Creeks, rivers, and sounds
April fishing brings fishermen closer to the act of catching. Bait shops should start to carry more live shrimp, and so should you. With live shrimp in the well, varying sizes of traditional adjustable floats, and popping corks you’ll be ready to find and catch all sorts of fish. Redfish, spotted sea trout and flounder cannot resist this bait. Another way to present live shrimp is to just “fish naked,” with a light leader, small split shot, and small hook. All you need to do is hook your shrimp up under the horn and cast into place. Whatever you do, don’t forget to take your net or your camera!
Plain old bottom fishing in the sound
During the month of April you’ll find everything from whiting to sharks to blue fish to stingray in the sounds. It’s fun just dropping a line down to the bottom and seeing what will catch on your hook. Use small pieces of shrimp on light tackle rigs and even the smaller fish will offer some nice action, and they’ll make even better bait for a larger catch. Cut the small fish into chunks and rig it onto heavier tackle. Remember, in the sound, the bigger the bait the bigger the fish! It’s all up to you!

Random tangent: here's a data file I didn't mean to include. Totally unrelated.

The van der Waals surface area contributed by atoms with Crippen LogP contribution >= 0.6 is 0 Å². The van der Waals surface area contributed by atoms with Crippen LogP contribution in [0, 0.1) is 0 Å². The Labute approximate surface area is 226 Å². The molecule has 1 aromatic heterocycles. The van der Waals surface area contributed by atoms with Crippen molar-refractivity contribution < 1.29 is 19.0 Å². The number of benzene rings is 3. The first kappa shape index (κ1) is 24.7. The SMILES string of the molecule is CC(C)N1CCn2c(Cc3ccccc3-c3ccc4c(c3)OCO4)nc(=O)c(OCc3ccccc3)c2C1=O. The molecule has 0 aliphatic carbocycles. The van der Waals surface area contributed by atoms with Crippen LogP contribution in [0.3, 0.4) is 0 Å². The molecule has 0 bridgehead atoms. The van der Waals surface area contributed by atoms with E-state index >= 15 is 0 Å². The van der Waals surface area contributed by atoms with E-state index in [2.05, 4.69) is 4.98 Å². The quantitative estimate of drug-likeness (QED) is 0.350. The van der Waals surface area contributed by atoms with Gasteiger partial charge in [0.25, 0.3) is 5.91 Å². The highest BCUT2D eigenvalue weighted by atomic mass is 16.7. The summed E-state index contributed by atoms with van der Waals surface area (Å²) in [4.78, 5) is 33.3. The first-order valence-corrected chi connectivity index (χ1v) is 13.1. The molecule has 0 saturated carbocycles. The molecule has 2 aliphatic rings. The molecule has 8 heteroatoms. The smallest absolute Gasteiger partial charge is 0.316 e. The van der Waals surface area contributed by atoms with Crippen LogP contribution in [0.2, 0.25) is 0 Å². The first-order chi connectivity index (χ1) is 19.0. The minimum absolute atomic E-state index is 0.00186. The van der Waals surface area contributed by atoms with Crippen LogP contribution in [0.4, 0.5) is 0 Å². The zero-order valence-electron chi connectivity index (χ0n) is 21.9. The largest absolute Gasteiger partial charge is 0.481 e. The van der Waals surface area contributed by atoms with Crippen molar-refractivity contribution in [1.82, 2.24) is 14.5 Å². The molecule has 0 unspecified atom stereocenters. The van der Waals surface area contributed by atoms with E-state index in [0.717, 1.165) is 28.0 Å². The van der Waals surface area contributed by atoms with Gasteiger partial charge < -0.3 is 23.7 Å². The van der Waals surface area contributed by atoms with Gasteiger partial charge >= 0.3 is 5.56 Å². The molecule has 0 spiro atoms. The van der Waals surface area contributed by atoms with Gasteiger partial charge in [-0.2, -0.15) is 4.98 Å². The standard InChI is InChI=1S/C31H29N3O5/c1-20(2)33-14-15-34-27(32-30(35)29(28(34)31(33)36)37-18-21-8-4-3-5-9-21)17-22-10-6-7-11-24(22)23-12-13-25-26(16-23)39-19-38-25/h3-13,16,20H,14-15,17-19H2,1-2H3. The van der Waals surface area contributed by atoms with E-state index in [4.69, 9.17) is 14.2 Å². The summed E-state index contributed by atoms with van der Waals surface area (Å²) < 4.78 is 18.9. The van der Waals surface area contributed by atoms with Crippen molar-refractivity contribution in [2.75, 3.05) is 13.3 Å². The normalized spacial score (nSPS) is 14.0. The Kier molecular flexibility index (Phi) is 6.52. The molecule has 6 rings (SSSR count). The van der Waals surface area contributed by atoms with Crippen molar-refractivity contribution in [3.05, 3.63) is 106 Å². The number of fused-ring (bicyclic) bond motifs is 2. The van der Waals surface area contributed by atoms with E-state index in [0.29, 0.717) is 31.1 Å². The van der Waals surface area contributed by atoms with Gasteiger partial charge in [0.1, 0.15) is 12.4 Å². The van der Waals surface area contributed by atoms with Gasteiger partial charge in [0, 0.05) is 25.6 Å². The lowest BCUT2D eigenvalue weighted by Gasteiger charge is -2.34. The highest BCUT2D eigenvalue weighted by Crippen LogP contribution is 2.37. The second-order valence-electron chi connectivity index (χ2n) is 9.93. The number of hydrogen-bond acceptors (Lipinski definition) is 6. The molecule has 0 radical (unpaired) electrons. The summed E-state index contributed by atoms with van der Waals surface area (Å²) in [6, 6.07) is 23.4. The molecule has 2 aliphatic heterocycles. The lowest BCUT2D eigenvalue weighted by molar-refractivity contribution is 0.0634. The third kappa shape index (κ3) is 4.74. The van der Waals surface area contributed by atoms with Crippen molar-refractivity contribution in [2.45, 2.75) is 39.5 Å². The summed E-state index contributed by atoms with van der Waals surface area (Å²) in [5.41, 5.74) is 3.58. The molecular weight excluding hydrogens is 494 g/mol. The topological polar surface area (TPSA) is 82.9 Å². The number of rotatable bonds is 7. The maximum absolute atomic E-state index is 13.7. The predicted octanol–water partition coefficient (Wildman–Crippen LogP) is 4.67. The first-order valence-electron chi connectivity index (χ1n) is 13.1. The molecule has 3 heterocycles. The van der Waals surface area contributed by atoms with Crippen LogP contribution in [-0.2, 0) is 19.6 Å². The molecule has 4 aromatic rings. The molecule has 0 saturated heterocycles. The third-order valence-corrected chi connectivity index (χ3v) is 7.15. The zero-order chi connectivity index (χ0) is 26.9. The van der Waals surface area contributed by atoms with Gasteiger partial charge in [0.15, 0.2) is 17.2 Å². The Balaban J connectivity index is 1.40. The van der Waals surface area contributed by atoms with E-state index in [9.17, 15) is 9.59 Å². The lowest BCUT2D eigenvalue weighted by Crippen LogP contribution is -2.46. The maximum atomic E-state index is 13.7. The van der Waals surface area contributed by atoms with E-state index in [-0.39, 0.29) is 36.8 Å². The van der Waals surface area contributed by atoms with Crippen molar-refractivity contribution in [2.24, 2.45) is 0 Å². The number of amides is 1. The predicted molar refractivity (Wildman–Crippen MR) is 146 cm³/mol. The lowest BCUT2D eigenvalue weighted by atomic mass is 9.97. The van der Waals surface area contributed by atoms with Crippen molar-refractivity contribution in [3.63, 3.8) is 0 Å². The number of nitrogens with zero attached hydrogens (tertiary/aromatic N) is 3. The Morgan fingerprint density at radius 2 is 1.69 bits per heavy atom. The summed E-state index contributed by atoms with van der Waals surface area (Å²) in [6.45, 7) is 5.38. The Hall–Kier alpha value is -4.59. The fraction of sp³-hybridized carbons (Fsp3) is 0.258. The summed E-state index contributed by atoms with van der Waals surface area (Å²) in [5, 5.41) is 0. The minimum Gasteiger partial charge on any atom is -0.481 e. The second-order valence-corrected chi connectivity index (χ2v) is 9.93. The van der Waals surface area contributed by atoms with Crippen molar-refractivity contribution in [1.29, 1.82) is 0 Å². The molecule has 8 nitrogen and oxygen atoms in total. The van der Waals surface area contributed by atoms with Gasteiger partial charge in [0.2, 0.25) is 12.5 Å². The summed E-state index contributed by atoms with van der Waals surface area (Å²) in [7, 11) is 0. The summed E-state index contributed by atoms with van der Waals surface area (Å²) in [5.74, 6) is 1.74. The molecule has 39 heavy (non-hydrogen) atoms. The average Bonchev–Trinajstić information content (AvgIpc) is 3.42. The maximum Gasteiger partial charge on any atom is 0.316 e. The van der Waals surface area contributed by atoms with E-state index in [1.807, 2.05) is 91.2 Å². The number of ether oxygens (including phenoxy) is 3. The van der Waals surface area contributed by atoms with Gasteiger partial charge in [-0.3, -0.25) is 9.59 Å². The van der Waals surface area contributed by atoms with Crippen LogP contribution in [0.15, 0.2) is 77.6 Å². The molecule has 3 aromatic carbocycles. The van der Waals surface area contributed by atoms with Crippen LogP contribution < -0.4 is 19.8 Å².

As water temperatures continue to rise through the spring, you can bet that fish will be on the move. With this increased movement comes increased appetite, which is of course good news for fishermen. Artificial reefs can hold the attention of fish from bottom to top water. When bottom fishing you might catch black sea bass, flounder, bluefish, white-bone porgy, summer trout, cobia, and other biters. Top water fish such as Spanish mackerel feed on any baits that they can find and will also hit the bottom for food. I find the best bait for these nearly invisible fish to be the ever-popular small to medium Clark Spoon. I suggest either trolling the spoons deep or pitching them right over the structure. Bring along a suitable dip net, as you’ll likely need it to land the mackerel.
Savannah Snapper Banks and Gulf Stream
Finally, offshore fishermen should head out to the Savannah Snapper Banks, about 35 miles offshore. Use cut fish and squid to catch vermilion snapper, white grunt, triggerfish, amberjack, red porgy, white bone, cobia, and many other top/bottom biters (grouper season opens May 1).
For the fishermen seeking blue water status, April is your month. The 70-mile run for tuna, dolphin, wahoo, mako shark, and billfish is definitely worth it. Single-hook, chin-weighted dink ballyhoo and cedar plugs are the best bait to use. Then again, give bottom fishing a try out deep to catch football vermilion, mega triggerfish, sand tile, knobbed porgy, and fish not even listed in the identification booklet. When targeting the snapper grouper species, all fishermen must use circle hooks. It’s the law! Here’s the good news about circle hooks: all you have to do is to get your bait to the bottom! Always suggest checking for current fishing regulations before heading offshore. The best website for up-to-date federal fishing regulations is http://www.safmc.net/